Bored and necroing a fairly interesting thread here....
I tend to agree with what some others have stated -- Nightcrawler, as he had be written for some time before his death, was not an interesting character any longer.
I still think one of the failings of the writers is to toss material, or developed characters, that they have and try and create the new and exciting sell-point. Then, once the rush of excitement is over for that storyarc, the character is shelved again. Few escape it.
Killing off Nightcrawler, I suppose, was a strategic way to deal with a problematic character -- at least in a sense. The problem is that it was a cheap shot. No one had done anything with him for years; not since Robertson. Writers wanted an impact death, so instead of taking an often used character for it, they dusted off a little used, but formerly loved one.
The thing is, I'm not sure the writers are aware that, with their new practice for fast easy fixes for action, they are not inspiring long-term devotion to the book or sales. By encouraging the 5 issue then closure thing, they are pretty much ensuring that the title is easy to drop. The same with having such flat interchangeable characters. It may do the trick for short term sales, but doesn't do it for long-term readership.
To start building an actual fan-base again, that is not reliant on the movie-verse, they need to build actual believable characters and allow readers to grow fond of them. You know, see the characters do something other than kick butt. To put it in different terms, it is the difference in a single player console game and a large mmorpg. The half life of a single player is what, a month, maybe two? Yet people play mmorpgs for years and years.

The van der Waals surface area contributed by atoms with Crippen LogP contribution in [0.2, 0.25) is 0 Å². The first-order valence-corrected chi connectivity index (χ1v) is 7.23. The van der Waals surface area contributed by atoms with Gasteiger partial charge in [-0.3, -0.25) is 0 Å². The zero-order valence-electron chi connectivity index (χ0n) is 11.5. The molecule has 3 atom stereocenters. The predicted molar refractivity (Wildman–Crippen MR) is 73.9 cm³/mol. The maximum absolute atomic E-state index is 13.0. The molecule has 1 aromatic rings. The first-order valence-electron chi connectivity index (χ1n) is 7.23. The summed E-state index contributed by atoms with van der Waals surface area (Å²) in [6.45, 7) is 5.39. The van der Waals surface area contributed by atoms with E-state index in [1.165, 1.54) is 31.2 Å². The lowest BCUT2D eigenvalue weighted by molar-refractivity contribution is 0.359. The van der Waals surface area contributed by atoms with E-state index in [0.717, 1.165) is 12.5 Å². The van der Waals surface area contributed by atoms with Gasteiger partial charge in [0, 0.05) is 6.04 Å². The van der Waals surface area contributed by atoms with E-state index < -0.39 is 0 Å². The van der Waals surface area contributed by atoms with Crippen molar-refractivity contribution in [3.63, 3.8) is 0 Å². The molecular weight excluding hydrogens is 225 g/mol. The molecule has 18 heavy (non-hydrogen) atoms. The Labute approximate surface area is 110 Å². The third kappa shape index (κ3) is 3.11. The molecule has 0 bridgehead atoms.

Back to topic I suppose....if a writer took the time to clean up the mess of Nightcrawler's character, he would have the potential to be a good selling point, or at least a necessary one for the development of other characters in the cast.
*edit to clarify that last comment
That is only if the writer used the character to his full potential, rather than the borderline priest figure he'd been portrayed as. Old-timers remember that Nightcrawler had many failings and uncertainties. He was often lonely and despaired of ever having a semblence of a normal life. He used humour to cover it.
[Edited on 14/1/11 by Matary]